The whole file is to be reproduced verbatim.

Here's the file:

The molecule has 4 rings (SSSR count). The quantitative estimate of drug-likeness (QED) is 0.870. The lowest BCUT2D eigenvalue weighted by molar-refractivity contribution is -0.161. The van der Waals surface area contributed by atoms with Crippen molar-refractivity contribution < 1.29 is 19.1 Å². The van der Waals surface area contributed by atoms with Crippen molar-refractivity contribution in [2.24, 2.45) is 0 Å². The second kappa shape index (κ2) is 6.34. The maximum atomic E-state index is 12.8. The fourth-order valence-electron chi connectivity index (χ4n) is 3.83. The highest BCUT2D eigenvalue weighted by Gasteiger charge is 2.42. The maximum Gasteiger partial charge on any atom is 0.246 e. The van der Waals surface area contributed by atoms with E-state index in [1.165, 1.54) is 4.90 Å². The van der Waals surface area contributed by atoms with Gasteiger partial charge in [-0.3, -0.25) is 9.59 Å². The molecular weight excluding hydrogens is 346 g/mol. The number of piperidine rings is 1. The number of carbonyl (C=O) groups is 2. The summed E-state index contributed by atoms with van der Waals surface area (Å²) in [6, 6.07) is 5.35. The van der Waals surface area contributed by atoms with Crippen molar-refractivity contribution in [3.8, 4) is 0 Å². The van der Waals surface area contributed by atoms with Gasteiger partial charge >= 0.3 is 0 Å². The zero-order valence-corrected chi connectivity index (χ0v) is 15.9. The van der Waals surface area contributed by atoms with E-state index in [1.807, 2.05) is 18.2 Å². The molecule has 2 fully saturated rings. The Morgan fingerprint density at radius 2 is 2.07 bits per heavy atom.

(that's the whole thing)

The molecule has 4 rings (SSSR count). The quantitative estimate of drug-likeness (QED) is 0.870. The lowest BCUT2D eigenvalue weighted by molar-refractivity contribution is -0.161. The van der Waals surface area contributed by atoms with Crippen molar-refractivity contribution < 1.29 is 19.1 Å². The van der Waals surface area contributed by atoms with Crippen molar-refractivity contribution in [2.24, 2.45) is 0 Å². The second kappa shape index (κ2) is 6.34. The maximum atomic E-state index is 12.8. The fourth-order valence-electron chi connectivity index (χ4n) is 3.83. The highest BCUT2D eigenvalue weighted by Gasteiger charge is 2.42. The maximum Gasteiger partial charge on any atom is 0.246 e. The van der Waals surface area contributed by atoms with E-state index in [1.165, 1.54) is 4.90 Å². The van der Waals surface area contributed by atoms with Gasteiger partial charge in [-0.3, -0.25) is 9.59 Å². The molecular weight excluding hydrogens is 346 g/mol. The number of piperidine rings is 1. The number of carbonyl (C=O) groups is 2. The summed E-state index contributed by atoms with van der Waals surface area (Å²) in [6, 6.07) is 5.35. The van der Waals surface area contributed by atoms with Crippen molar-refractivity contribution in [3.8, 4) is 0 Å². The van der Waals surface area contributed by atoms with Gasteiger partial charge >= 0.3 is 0 Å². The zero-order valence-corrected chi connectivity index (χ0v) is 15.9. The van der Waals surface area contributed by atoms with E-state index in [1.807, 2.05) is 18.2 Å². The molecule has 2 fully saturated rings. The Morgan fingerprint density at radius 2 is 2.07 bits per heavy atom.